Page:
Attorney General William Barr said Tuesday that there is no concept more misunderstood in American public discourse than the “separation of church and state.”
Barr spoke at the virtual National Catholic Prayer Breakfast Tuesday morning where he accepted the Christifideles Laici Award for “exemplary selfless and steadfast service in the lord’s vineyard.”
The attorney general warned that secularists in the United States have attempted to replace faith with “a new orthodoxy that is actively hostile to religion.” The consequences have been dire, Barr said, referencing drug abuse, broken families, and “urban violence.”
“In American public discourse, perhaps no concept is more misunderstood than the notion of separation of church and state,” Barr said. “Militant secularists have long seized on that slogan as a facile justification for attempting to drive religion from the public square and to exclude religious people from bringing a religious perspective to bear on conversations about the common good.”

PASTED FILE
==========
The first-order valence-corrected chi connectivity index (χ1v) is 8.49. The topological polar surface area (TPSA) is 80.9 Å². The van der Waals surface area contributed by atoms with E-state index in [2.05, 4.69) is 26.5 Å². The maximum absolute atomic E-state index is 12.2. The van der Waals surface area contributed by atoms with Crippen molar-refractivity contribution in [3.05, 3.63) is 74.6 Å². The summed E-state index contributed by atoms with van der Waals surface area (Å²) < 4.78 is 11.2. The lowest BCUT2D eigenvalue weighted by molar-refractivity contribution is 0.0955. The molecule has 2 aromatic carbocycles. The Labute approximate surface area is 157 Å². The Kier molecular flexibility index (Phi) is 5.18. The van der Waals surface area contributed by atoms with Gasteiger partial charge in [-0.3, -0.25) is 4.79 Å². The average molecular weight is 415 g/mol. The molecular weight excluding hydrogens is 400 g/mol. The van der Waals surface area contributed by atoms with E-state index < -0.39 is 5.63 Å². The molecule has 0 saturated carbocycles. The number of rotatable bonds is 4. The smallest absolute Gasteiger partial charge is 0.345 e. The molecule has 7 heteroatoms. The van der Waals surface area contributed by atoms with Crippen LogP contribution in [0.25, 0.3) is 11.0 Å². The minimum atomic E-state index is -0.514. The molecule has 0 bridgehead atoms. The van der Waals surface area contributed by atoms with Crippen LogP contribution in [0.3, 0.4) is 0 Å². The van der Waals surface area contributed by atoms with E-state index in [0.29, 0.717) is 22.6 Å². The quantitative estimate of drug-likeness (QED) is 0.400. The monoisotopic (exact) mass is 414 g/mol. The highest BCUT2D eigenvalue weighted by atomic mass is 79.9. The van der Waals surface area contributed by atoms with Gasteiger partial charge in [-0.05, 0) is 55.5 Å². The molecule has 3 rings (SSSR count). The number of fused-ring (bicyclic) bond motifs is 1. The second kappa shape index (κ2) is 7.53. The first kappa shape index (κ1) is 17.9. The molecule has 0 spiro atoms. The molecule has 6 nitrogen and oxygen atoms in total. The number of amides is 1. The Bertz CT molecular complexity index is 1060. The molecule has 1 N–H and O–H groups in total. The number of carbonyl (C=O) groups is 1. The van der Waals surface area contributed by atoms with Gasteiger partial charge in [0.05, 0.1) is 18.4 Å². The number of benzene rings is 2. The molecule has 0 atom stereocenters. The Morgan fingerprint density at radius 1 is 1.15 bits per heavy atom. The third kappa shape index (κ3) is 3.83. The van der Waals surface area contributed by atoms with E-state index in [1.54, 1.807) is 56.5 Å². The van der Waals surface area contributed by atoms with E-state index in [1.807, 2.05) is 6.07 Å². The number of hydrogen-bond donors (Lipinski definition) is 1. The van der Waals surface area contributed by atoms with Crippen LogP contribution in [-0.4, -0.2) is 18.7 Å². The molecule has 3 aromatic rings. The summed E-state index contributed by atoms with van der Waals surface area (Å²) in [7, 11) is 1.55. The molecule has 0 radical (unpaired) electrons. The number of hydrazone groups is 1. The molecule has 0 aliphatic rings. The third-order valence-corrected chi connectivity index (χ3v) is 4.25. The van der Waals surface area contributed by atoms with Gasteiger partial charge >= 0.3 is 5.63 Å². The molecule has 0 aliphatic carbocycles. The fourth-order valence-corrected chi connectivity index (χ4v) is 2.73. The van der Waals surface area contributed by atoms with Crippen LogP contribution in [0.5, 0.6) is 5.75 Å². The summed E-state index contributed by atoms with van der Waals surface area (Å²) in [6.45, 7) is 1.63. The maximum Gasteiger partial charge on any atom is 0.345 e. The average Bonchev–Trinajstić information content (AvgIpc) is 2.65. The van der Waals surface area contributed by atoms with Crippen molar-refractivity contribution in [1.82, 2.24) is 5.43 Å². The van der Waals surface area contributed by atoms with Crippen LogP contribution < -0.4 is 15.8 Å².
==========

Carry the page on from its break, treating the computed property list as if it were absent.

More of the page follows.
“Yet as events like this one remind us, separation of Church and state does not mean, and never did mean, separation of religion and civics,” he continued. The attorney general said Catholics should be active in public life and politics to preserve their religious freedoms, adding that it is “never too late” to do so.
His comments come as media linked a Catholic group associated with potential Supreme Court nominee Judge Amy Coney Barrett to the fictional dystopian novel “The Handmaid’s Tale,” falsely reporting that the Catholic group People of Praise was the inspiration for the book.
Republican Nebraska Sen. Ben Sasse slammed this line of criticism a Tuesday statement.
“These ugly smears against Judge Barrett are a combination of anti-Catholic bigotry and QAnon-level stupidity,” Sasse said. “People of Praise is basically a Bible study — and just like billions of Christians around the world, Judge Barrett reads the Bible, prays, and tries to serve her community.”
“Senators should condemn this wacky McCarthyism,” he added.
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